Until 2020. In this pandemic year, a robust,multinational mining startup based in the United Arab Emirates showed an interest in outback sapphires. Founded in 2017 by a globetrotting young executive problem-solver named Dev Shetty, FURA Gems was already mining gemstones on different continents, including emeralds in Coscuez, Colombia, and rubies in Montepuez, Mozambique. In 2020, FURAacquired the Australian sapphire mining leaseholders Capricorn Sapphire and Great Northern Mining.

Shetty, the president and chief executive officer of FURA Gems, has a vision: to organise the largely unorganised global colour gemstone industry. It is an ample vision, but one that his company is well on its way to achieving.FURA has been building global recognition for the natural beauty of exotic blue, blue-green, green and multi-hued ‘parti’ sapphires.It wants to clean up and rebuild the market, while boosting the interests of Queensland and its people.

FURA is gradually but steadily increasing the volume of production of rare Australian sapphires.

“In 2021, FURA Gems will produce 5.5 million carats of Australian sapphires,” says Shetty, in his no-nonsense way. “This will go up to about 10 million carats in 2022. This progress reaffirms our commitment to supply stability in Australian sapphires.”

With a team of just nine people on site in Australia, FURA Gems relies on its state-of-the-art systems to achieve stable, minimally invasive and scientific mining. Not only does this approach ensure a predictable supply downstream, it sets a high benchmark for the industry.It is no surprise that miners worldwide are paying attention.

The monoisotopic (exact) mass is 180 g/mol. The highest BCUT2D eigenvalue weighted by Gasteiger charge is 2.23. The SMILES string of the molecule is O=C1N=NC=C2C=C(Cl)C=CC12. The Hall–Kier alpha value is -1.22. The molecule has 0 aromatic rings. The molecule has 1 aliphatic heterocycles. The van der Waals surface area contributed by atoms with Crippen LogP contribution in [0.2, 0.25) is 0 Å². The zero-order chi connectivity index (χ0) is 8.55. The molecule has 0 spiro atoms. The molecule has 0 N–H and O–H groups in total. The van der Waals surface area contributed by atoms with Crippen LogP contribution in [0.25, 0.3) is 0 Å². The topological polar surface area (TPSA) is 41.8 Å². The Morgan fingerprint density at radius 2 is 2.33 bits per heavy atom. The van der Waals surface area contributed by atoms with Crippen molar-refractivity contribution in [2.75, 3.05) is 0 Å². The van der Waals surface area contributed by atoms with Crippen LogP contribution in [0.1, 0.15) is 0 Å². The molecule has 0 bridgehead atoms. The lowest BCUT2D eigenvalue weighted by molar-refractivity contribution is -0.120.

Shetty expects FURA’s pathbreaking efforts to draw other serious players into the category.“Based on our thorough geological studies,” he says,“we remain assured of a minimum mine-life of 15 years.We can expand this by adding more mining area and increasing exploration.” His assurance clearly grows out of diligence and transparency.

“To boost the supply of Australian sapphires,” he says,“FURA will install its second sapphire mining plant,with a capacity of 250,000carats per month, by early 2022.” Thiswill bolster the output of the existing plant, which has a capacity of 500,000 carats per month.

Innovation Strategies